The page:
European Union lawmakers' vote against granting market economy status (MES) to China sends a worrying signal that one of the world's most important trade relations risks deteriorating.
The EU Parliament said in a resolution on Thursday that China's excess production capacity and cheap exports are hurting EU jobs, urging the European Union not to grant China the MES.
Although the non-binding resolution by the EU parliament is not legally effective, it could carry the wrong message that China's booming trade with the EU is based on artificial and unfair price advantages, which distorts the real picture.
Since China joined the World Trade Organization (WTO), it has been relentless in trying to reduce the government's sway in economic activity and give market forces a bigger role.
As the world's second-largest economy is working to transition from relying on exports to consumption, China is grappling with soaring production costs. The country's exporters have felt the growing pains.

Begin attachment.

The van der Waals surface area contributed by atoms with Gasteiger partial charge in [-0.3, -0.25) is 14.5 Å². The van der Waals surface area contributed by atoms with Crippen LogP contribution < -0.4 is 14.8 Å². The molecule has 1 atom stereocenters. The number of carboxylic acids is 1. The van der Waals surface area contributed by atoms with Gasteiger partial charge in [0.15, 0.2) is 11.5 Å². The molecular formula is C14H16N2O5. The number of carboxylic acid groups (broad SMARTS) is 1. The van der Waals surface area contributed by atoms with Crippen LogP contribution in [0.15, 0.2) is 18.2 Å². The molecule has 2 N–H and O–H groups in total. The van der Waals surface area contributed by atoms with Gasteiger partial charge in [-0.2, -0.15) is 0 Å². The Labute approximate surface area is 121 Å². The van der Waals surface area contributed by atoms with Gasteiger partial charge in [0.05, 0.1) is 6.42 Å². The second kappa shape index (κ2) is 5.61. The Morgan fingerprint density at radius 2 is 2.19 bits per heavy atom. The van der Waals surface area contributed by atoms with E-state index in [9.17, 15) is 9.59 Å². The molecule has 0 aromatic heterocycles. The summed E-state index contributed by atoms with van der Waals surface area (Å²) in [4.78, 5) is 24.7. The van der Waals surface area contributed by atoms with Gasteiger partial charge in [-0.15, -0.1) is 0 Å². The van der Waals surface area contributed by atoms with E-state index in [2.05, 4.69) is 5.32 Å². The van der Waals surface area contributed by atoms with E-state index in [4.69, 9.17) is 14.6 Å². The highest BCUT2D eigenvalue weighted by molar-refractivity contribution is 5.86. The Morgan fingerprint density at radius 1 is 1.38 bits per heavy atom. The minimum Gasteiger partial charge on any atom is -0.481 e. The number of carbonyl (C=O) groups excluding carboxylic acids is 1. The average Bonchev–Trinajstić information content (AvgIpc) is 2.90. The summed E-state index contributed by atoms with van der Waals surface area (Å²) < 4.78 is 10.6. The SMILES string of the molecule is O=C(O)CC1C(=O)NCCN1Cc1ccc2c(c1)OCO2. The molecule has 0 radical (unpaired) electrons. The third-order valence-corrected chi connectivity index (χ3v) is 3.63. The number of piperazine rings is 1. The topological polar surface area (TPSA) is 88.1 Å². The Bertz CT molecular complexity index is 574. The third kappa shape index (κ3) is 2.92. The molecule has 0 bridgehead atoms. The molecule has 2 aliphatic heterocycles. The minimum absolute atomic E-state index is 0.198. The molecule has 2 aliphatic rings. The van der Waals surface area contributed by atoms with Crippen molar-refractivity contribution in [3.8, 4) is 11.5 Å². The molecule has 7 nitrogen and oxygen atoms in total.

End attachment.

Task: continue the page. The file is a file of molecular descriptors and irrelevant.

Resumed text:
With the global economy battling with a prolonged and slow recovery, major trading countries tend to seek protectionism to support domestic industry. Trade frictions have been rising dramatically in the steel sector globally of late, as the world's major steel makers are facing production overcapacity.
The EU's censure of China as being accountable for the steel glut in the 27-country bloc is untenable. China's steel exports to the EU are small compared with other countries. The Asian giant's low value-added steel products are complementary to the EU's steel market portfolio.
Without exports from China, the EU would still have to turn to other countries to import similar products. That will not stem job losses in the EU.
The opposition to giving China MES within the EU mainly comes from southern European countries, where steel, textile and other manufacturing sectors have been hard hit. More competitive manufacturing countries such as Britain and Holland have voiced their support for granting China the status.
In its resolution statement, the European Parliament recognized the importance of the EU partnership with China, stressing that Chinese market "has been the main engine of profitability for a number of EU industries and brands."
China is the EU's second-biggest trading partner, with daily trade flows of over 1 billion euros (1.14 billion U.S. dollars). Giving China MES will make China-EU trade ties stronger than ever before, given the increasing interdependence between the world's two major economies.
The EU should think twice before making a final decision on China's MES. Only by heeding the progress China has made in its market economy agenda and discarding deeply-rooted prejudice can China-EU trade relations move forward in a healthy way that bodes well for both.